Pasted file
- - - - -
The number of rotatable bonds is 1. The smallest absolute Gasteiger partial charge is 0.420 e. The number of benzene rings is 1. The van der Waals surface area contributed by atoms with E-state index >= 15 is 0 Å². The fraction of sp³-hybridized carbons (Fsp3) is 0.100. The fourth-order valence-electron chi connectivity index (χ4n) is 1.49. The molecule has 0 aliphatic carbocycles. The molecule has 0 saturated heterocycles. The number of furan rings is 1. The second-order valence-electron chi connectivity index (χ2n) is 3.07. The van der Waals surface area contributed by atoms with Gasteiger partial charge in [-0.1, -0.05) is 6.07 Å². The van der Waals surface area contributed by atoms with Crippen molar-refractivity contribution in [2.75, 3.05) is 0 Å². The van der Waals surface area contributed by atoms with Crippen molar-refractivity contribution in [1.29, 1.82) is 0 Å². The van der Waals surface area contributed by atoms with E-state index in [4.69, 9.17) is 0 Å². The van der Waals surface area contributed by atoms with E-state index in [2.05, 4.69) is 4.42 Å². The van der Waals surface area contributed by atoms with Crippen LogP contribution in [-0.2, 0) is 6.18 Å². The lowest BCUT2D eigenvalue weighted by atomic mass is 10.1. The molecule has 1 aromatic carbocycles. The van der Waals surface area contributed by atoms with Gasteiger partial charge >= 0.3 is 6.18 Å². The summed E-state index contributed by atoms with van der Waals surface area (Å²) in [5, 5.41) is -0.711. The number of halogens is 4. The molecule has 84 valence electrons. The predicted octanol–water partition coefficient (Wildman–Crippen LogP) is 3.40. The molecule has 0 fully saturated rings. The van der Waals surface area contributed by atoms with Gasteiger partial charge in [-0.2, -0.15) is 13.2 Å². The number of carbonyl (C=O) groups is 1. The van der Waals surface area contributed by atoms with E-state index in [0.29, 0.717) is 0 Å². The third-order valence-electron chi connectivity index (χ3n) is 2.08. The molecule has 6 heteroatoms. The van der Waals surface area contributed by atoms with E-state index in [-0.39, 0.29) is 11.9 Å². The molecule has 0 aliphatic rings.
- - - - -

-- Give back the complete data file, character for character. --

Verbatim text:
The number of rotatable bonds is 1. The smallest absolute Gasteiger partial charge is 0.420 e. The number of benzene rings is 1. The van der Waals surface area contributed by atoms with E-state index >= 15 is 0 Å². The fraction of sp³-hybridized carbons (Fsp3) is 0.100. The fourth-order valence-electron chi connectivity index (χ4n) is 1.49. The molecule has 0 aliphatic carbocycles. The molecule has 0 saturated heterocycles. The number of furan rings is 1. The second-order valence-electron chi connectivity index (χ2n) is 3.07. The van der Waals surface area contributed by atoms with Gasteiger partial charge in [-0.1, -0.05) is 6.07 Å². The van der Waals surface area contributed by atoms with Crippen molar-refractivity contribution in [2.75, 3.05) is 0 Å². The van der Waals surface area contributed by atoms with Crippen molar-refractivity contribution in [1.29, 1.82) is 0 Å². The van der Waals surface area contributed by atoms with E-state index in [4.69, 9.17) is 0 Å². The van der Waals surface area contributed by atoms with E-state index in [2.05, 4.69) is 4.42 Å². The van der Waals surface area contributed by atoms with Crippen LogP contribution in [-0.2, 0) is 6.18 Å². The lowest BCUT2D eigenvalue weighted by atomic mass is 10.1. The molecule has 1 aromatic carbocycles. The van der Waals surface area contributed by atoms with Gasteiger partial charge >= 0.3 is 6.18 Å². The summed E-state index contributed by atoms with van der Waals surface area (Å²) in [5, 5.41) is -0.711. The number of halogens is 4. The molecule has 84 valence electrons. The predicted octanol–water partition coefficient (Wildman–Crippen LogP) is 3.40. The molecule has 0 fully saturated rings. The van der Waals surface area contributed by atoms with Gasteiger partial charge in [-0.2, -0.15) is 13.2 Å². The number of carbonyl (C=O) groups is 1. The van der Waals surface area contributed by atoms with E-state index in [0.29, 0.717) is 0 Å². The third-order valence-electron chi connectivity index (χ3n) is 2.08. The molecule has 6 heteroatoms. The van der Waals surface area contributed by atoms with E-state index in [-0.39, 0.29) is 11.9 Å². The molecule has 0 aliphatic rings.